Here’s a good idea that’s sure to be dragged behind the figurative car for a bit before it’s resolved: According to the Morning News and WFAA-TV, councilman Mitch Rasansky has suggested in writing to Mayor Tom Leppert that Dallas police be empowered to immediately impound cars found to be driven by people who can’t produce proof of insurance. Fellow councilmen signing the memo were Jerry Allen, Sheffie Kadane, Linda Koop and Ron Natinsky — enough signatories that the News says automatically requires council discussion of the idea.

"We need to send a message that this is not acceptable," Rasansky told the News.

Councilman Tennell Atkins promptly opposed the plan, saying that people might simply have forgotten their proof of insurance at home (despite that fact that we’re all legally required to carry that insurance proof with us at all times while operating the vehicle); Atkins also told the News he was concerned about leaving someone without a car in the event of an emergency.

Bottom line: This type of punishment is perceived to discriminate against people who can’t afford to buy insurance, disenfranchising them from something (their car) they need to survive. Never mind, of course, that the law requires insurance and that we all pay for it through higher insurance rates every time an uninsured motorist becomes involved in an accident.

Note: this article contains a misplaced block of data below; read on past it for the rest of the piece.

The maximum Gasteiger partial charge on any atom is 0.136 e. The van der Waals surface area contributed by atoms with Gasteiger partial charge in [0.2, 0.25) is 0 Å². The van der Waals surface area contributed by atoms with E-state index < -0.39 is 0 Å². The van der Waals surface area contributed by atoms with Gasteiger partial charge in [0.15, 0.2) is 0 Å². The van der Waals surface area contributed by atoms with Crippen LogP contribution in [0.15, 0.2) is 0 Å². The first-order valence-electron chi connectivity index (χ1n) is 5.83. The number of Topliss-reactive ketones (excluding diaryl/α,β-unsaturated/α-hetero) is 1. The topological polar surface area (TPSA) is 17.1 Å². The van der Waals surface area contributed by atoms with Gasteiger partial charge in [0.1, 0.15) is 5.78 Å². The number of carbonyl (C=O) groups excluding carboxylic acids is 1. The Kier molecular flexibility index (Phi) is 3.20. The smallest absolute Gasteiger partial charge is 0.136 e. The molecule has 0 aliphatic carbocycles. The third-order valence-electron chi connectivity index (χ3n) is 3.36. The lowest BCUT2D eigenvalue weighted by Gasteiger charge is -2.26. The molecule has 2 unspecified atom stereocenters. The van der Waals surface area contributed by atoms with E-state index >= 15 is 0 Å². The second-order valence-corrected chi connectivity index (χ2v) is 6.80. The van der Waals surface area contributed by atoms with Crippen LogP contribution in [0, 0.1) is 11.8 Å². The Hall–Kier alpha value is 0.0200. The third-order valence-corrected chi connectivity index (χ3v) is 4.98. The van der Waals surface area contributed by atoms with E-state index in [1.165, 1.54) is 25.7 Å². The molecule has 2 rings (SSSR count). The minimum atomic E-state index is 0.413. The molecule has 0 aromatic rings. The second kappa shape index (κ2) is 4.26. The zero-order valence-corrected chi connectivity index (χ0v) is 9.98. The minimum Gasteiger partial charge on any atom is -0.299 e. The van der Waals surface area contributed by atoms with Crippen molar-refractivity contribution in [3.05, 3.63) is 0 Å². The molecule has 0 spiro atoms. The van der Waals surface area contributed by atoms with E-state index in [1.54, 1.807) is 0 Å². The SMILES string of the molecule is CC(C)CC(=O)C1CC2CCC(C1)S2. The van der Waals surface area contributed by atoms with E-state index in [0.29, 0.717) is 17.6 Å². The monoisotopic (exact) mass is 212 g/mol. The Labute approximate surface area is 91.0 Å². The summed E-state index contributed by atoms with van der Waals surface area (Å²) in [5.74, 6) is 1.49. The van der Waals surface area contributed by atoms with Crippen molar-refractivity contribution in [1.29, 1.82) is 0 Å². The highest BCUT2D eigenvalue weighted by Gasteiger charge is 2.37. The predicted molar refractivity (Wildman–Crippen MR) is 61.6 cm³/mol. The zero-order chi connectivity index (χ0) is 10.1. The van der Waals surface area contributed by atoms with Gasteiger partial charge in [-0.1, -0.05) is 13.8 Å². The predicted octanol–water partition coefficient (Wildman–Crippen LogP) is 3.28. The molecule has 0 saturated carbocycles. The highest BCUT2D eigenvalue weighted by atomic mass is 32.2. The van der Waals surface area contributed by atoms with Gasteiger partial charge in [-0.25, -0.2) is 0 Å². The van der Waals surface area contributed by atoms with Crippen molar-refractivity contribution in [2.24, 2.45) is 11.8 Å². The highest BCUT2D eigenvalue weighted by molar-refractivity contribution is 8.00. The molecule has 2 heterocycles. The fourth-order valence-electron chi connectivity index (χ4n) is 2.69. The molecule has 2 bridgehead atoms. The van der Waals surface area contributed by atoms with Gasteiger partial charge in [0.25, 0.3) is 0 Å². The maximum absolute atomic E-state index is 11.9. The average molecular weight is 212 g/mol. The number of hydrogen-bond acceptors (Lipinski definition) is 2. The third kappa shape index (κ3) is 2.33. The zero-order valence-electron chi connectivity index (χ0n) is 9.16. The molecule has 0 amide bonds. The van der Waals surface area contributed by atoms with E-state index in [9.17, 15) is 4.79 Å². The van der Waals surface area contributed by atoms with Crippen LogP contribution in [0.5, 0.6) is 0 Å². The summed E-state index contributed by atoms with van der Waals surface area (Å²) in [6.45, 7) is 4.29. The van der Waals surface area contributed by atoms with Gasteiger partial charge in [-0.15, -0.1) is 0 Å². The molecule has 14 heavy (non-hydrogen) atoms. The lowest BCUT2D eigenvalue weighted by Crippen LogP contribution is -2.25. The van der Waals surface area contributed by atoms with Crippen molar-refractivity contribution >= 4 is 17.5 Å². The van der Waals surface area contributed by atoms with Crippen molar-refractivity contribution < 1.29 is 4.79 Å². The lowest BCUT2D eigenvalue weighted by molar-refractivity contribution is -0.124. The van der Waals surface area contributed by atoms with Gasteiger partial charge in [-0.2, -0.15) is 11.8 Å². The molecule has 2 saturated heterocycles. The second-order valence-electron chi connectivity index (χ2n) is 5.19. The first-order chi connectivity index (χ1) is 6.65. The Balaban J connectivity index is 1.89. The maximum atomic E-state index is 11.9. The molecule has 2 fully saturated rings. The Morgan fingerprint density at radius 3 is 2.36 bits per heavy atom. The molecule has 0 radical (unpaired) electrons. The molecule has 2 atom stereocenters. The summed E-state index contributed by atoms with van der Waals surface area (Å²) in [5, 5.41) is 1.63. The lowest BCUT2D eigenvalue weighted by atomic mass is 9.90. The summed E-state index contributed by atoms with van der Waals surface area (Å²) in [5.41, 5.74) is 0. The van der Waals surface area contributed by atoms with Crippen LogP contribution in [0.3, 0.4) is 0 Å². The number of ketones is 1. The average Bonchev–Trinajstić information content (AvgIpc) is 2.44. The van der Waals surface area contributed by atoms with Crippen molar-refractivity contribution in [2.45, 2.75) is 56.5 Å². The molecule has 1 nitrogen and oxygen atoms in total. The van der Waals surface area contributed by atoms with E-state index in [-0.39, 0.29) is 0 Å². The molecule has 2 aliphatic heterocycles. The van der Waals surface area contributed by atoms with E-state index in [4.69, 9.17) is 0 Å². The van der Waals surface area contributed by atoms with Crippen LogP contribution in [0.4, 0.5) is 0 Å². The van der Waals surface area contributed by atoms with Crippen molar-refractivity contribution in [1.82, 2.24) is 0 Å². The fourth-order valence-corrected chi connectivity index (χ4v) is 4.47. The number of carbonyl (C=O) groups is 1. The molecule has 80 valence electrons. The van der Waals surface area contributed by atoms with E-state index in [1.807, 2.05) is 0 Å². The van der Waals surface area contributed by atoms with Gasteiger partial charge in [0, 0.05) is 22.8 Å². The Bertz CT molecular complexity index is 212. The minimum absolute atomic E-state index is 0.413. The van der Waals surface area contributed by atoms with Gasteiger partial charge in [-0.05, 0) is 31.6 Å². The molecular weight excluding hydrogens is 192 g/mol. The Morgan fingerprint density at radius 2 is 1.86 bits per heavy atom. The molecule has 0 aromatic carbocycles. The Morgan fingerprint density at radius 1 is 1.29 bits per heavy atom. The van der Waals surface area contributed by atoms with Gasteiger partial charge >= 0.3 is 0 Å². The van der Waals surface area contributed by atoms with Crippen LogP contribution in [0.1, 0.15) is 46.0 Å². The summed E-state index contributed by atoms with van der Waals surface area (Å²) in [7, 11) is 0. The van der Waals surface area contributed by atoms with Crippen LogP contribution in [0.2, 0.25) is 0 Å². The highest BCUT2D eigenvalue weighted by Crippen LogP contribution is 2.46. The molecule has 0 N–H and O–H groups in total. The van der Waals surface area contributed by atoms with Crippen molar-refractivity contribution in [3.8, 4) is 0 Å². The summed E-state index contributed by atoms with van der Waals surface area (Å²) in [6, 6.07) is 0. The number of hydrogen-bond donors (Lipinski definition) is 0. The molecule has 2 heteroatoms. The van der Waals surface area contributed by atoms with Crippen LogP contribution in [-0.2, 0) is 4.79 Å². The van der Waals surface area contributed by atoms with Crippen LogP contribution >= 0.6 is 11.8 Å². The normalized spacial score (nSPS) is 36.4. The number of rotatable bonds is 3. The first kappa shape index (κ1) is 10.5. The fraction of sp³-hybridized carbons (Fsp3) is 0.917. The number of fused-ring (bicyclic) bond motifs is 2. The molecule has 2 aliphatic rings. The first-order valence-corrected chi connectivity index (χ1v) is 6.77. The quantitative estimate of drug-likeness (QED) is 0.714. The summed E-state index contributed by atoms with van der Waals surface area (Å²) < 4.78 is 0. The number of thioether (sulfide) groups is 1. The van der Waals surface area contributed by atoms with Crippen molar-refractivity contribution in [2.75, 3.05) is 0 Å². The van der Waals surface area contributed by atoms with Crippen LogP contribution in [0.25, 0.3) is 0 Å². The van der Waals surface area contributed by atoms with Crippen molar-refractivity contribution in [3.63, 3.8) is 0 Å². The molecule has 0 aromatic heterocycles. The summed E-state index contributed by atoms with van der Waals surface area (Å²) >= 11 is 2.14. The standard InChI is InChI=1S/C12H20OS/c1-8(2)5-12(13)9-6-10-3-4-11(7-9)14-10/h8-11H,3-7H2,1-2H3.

The other potential problems: Enforcement will undoubtedly require an enormous amount of police time to impound the vehicles and ensure that offenders aren’t automatically just dumped in the street. Envision, if you will, a family with a couple of small kids/toddlers driving an uninsured vehicle; the vehicle is impounded, the family dumped on the side of the road, and then something happens to the kids — that’s not going to play very well in the media, and it’s not the humane or appropriate way to handle the situation, so there has to be a plan to deal with that eventuality.

But Rasansky is on the right track here. We’re already spending a huge amount of public subsidy money on DART these days; people who can’t afford to insure their vehicles do have an option, and it’s not a bad one. Sure, it may take someone whose vehicle is impounded a little longer to get to work on DART, but he or she will simply have a little extra time each day to think about how his or her life would be a little easier had he or she decided to follow the law instead. Maybe that temporary punishment will be incentive-enough not to make the same mistake again.